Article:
by Zack Smith
"I think people are surprised when they learn we just met a few days ago," says Agee, whose new book Little Santa (Dial, $17.99) tells what happens when the young Claus rebels after his family moves from the North Pole to Florida. "We’re getting along famously. It’s easier to go on a book tour together—you might not have that many people at a bookstore appearance and need a shoulder to cry on, though we’ve had plenty of people so far.”
Long, who's promoting An Otis Christmas (Philomel, $17.99), the latest in a series of top-selling books about a lovable little tractor, agrees. "The kind of books we make are different, but it’s fun for me to learn from Jon, not only from talking to him about the books and artists he loves and have influenced him, but I’ve gotten a real kick from watching him draw in our presentations," Long says.
In a phone call with the two authors during down time between visits to school libraries in Austin, the chemistry between them is apparent, though their books for children could not look less alike when put together on a bookshelf. Long's Otis tales are gentle stories of perseverance and friendship with a detailed, richly colored look. Agee's stories, meanwhile, take their style from such classic New Yorker cartoonists as Syd Hoff (Danny and the Dinosaur) and William Steig, along with a wry, biting sense of humor. (Ellsworth is about a pet dog who is secretly a professor of economics; Terrific is about a grumpy middle-aged man who stumbles through an adventure while sarcastically muttering the title phrase.)
Long says that Otis came from his childhood experiences growing up in Lexington, Ky. "I worked on a horse farm in college, and I drove this old tractor filled with mowers all over that farm that summer," he explains. "It was a rickety, small little tractor—not exactly like what Otis is, but that tractor was so old and ancient, and it still had a job to do, and it still had a part on the farm."
Years later, he was inspired to write a book about a tractor from making up stories with his children. "It made sense to me that the farm animals would be friends with the tractor, because they would all be part of the farm family," he says. "I had just illustrated The Little Engine That Could, so I had fun giving vehicles human traits." That instinct paid off: The Otis books have hit No. 1 on the New York Times best-seller list, and stuffed Otis toys are also popular items at bookstores.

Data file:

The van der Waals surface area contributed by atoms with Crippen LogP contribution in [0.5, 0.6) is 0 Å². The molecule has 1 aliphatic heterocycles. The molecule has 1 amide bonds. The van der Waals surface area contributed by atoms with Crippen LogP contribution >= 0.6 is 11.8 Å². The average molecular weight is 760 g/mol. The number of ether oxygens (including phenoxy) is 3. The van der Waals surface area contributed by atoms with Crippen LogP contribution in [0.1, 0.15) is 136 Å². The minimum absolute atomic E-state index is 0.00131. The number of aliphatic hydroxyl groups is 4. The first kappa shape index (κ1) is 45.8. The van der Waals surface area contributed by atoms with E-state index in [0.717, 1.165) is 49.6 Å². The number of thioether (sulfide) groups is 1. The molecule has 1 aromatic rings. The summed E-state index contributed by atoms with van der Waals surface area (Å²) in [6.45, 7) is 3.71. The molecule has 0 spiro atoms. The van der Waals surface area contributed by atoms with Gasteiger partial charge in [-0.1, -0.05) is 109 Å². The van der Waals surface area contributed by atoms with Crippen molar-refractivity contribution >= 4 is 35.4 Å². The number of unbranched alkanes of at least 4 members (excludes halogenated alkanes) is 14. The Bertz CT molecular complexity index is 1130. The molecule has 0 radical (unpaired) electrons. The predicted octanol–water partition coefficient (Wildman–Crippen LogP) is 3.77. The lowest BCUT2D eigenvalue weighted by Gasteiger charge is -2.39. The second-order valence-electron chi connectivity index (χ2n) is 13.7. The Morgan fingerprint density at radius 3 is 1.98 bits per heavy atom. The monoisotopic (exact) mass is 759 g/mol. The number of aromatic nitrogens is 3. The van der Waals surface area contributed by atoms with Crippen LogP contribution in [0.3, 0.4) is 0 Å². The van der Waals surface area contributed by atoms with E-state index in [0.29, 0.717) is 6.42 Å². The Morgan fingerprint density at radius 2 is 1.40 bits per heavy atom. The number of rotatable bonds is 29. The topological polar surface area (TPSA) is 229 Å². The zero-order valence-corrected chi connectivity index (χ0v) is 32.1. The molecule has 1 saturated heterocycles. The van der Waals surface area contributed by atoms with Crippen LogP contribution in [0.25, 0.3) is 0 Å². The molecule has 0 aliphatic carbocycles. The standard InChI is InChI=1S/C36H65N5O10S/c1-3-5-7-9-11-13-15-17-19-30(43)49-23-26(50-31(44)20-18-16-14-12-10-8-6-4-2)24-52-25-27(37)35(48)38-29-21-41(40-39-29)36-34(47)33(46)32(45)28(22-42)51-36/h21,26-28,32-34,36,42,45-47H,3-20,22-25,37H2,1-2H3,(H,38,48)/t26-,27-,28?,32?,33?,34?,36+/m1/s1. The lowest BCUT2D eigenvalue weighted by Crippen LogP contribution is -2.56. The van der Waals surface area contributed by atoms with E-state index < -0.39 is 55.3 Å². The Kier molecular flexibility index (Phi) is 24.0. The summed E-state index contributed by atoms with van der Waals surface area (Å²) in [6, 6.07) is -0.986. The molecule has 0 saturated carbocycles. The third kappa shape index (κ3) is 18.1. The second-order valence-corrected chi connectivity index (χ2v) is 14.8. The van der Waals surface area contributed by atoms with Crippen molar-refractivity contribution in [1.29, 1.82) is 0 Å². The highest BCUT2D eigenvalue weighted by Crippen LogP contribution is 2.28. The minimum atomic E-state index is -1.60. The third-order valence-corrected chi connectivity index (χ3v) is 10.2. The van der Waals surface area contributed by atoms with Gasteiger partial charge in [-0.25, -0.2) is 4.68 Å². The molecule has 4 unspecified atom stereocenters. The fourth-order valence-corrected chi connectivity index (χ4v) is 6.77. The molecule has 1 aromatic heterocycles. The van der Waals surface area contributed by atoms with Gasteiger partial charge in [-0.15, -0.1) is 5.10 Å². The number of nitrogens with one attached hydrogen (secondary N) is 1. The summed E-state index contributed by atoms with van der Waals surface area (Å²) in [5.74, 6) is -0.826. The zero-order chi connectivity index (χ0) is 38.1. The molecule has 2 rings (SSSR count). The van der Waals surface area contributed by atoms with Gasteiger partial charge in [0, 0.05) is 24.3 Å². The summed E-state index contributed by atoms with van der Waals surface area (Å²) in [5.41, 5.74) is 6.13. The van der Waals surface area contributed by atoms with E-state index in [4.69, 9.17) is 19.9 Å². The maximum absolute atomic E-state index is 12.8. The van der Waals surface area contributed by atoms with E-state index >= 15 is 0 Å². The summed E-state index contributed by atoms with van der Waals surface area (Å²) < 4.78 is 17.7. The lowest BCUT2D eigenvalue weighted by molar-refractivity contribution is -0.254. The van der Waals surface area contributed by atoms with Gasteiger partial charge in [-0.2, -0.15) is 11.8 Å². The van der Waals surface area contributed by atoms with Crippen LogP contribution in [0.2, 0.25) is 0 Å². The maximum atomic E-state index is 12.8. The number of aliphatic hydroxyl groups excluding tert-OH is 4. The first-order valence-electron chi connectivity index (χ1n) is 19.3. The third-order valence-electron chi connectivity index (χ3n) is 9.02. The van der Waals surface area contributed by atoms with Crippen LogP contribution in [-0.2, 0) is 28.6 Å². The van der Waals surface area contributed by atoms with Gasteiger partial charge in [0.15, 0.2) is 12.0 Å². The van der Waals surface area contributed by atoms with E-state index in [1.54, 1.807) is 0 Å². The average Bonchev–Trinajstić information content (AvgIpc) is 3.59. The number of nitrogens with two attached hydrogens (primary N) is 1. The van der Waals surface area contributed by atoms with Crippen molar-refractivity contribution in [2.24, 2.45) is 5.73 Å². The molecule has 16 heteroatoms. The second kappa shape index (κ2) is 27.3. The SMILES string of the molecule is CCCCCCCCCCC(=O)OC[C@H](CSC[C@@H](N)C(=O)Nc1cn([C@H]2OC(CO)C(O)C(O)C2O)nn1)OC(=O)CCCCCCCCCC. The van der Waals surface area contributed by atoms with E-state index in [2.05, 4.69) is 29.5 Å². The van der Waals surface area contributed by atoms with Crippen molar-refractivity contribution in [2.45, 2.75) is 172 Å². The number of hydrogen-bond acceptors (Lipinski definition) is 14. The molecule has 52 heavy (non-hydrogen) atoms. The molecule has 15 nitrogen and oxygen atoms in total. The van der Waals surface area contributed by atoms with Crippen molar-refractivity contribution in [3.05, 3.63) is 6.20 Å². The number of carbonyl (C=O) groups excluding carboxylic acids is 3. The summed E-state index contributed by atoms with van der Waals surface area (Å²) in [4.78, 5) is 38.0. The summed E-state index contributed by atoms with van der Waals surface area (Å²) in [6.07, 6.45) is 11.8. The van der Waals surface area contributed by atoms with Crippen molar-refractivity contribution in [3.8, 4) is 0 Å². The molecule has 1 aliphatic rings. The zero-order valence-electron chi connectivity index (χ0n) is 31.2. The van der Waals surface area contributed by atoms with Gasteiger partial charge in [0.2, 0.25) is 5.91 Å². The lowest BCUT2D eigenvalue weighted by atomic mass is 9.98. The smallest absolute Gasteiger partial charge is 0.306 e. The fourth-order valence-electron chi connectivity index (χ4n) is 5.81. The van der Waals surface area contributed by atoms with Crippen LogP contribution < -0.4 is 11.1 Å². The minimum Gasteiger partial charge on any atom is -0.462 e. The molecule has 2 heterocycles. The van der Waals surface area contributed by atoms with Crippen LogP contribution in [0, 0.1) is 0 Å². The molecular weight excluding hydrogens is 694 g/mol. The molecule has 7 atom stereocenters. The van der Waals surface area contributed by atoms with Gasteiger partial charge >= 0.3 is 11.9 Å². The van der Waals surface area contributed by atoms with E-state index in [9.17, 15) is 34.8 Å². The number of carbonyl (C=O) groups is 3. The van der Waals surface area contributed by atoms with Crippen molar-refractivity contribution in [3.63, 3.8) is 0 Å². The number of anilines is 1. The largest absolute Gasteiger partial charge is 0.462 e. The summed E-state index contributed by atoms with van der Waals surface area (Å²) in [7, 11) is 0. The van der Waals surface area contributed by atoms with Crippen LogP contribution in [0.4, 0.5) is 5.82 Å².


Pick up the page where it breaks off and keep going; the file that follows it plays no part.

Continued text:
Agee feels that while Long's work is "more personal," his own work is "more conceptual." "I did one about a boy who owned a rhinoceros as a pet, My Rhinoceros—that wasn’t a personal experience!" Agee says with a laugh. "All of my books are based on taking some offbeat idea and trying to turn it into a story, and hopefully make it entertaining at the same time."
Little Santa, he admits, is a little "warmer" than his usual work. "Let’s face it, the Santa story is so overworked and so overdone," he says. "So if I was going to tell this story, it had to be unique and faithful to my sensibilities, which are very different, but also true to my humorous point of view."
For Long, the trick to a good children's story is that "you’re asking the audience to take a leap with you. As long as you don’t go jump the shark too much with something that is completely implausible, the audience uses their imagination and has fun right along with it." Though both authors admit that it can be a challenge telling new stories, they're enthusiastic about their work: "It's great getting paid to do something you loved when you were just 4 years old," Long says.
Jon Agee and Loren Long appear at Quail Ridge Books & Music at 5 p.m. on Thursday, Nov. 14. Those unable to make it to the signing can request an autographed book by calling 919-828-1588 or 800-672-6789.